There's no set limit to decide how long. However, staying out of the country for an extended period can affect tax obligations. It’s also important for eligibility for government benefits. If you hold a green card or other residency status in the U.S., for instance, extending your stay abroad can impact your residency status in the U.S.

How can I move to Mexico from the US?

To move to Mexico, you'll need to apply for a visa. Mexico offers different types of visas, like temporary resident visas for stays longer than 180 days. Or it’s possible to apply for permanent resident visas if your plan is to reside indefinitely. Visa requirements include financial proof, valid passports, and application forms. Once you’re in Mexico, you can start obtaining a resident card. You can start learning Spanish before moving! And you can use a few simple words when you’re in Mexico.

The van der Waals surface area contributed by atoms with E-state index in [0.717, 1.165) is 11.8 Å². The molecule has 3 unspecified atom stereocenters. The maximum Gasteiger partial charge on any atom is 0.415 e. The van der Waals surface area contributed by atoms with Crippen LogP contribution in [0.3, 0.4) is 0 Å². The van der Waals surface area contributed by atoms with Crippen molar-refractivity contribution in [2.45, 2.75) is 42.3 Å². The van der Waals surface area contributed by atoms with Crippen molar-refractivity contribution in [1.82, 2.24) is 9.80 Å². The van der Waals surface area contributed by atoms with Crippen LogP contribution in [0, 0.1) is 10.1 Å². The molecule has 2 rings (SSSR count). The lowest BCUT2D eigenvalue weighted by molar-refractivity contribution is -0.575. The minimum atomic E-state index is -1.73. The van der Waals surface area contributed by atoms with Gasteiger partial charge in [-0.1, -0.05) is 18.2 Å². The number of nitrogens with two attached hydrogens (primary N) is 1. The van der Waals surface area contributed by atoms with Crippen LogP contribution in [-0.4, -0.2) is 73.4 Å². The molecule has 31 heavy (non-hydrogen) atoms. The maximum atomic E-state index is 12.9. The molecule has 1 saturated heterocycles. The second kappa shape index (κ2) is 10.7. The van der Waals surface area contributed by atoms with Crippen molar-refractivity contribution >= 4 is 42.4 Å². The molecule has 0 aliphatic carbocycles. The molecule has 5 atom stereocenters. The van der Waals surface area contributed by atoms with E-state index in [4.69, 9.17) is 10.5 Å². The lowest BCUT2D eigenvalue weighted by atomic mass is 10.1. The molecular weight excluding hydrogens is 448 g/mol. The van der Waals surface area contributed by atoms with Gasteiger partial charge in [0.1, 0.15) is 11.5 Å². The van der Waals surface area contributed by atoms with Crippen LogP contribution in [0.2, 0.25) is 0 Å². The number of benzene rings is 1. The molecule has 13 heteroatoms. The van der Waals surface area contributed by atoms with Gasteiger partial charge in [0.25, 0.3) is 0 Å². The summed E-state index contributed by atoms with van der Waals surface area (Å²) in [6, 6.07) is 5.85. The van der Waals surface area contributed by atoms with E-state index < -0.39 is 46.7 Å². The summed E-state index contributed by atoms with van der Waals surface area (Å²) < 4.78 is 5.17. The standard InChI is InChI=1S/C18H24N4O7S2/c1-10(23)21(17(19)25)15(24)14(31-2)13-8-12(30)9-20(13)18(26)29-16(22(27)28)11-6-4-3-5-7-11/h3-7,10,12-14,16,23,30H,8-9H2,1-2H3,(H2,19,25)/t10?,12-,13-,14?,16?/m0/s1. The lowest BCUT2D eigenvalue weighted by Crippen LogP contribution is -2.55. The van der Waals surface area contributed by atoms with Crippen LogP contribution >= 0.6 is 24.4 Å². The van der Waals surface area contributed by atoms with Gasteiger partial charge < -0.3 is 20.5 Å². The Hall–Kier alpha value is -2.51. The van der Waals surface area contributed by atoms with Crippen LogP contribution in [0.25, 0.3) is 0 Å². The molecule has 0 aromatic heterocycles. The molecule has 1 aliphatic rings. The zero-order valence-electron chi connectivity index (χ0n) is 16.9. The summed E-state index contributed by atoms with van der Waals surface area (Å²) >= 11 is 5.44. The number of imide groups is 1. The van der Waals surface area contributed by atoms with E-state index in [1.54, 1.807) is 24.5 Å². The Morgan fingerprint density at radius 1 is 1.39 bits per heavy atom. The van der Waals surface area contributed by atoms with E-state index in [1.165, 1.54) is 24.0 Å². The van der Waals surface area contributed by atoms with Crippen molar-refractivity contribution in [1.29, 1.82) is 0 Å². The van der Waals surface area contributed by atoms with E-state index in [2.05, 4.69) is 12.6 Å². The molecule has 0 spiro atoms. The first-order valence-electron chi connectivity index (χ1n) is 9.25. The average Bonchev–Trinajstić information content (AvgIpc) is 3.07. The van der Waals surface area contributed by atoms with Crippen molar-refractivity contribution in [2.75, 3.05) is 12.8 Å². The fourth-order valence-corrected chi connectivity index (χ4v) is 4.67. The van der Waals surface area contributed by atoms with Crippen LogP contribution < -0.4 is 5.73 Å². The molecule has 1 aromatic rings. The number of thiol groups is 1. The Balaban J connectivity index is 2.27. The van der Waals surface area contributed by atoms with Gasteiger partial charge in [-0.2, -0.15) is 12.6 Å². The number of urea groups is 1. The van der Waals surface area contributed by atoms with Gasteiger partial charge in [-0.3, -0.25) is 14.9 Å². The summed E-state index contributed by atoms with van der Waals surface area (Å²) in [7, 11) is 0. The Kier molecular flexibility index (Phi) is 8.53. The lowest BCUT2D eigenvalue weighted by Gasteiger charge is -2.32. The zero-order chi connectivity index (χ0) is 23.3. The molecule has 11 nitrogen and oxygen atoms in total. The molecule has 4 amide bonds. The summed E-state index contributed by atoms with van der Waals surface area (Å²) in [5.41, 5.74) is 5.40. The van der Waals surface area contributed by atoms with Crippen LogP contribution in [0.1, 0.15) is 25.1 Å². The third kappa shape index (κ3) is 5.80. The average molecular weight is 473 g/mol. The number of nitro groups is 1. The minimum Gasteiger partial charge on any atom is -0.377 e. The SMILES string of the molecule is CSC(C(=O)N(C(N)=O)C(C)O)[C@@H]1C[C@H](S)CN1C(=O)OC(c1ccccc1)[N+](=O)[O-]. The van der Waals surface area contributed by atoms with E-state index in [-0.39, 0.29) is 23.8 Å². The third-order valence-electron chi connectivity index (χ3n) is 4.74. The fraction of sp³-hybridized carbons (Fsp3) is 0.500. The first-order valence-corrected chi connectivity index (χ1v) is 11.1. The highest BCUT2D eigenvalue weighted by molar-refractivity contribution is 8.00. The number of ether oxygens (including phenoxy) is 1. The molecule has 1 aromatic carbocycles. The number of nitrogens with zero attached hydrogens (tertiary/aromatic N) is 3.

What do I need to know to move out of the US?

Excited for moving out of the US? Here are some of the things you need to know before you start the journey:

  • Investment program
  • International living
  • Local language
  • New culture
  • Residence permits
  • Digital nomad
  • Affordable cost
  • Foreign banks

How hard is it to move out of the US?

Here are some challenges of moving out of the US:

  • Navigating visa and residency requirements
  • Handling logistical aspects 
  • Budgeting for the cost of the move and living expenses abroad
  • Adapting to a new culture
  • Language barriers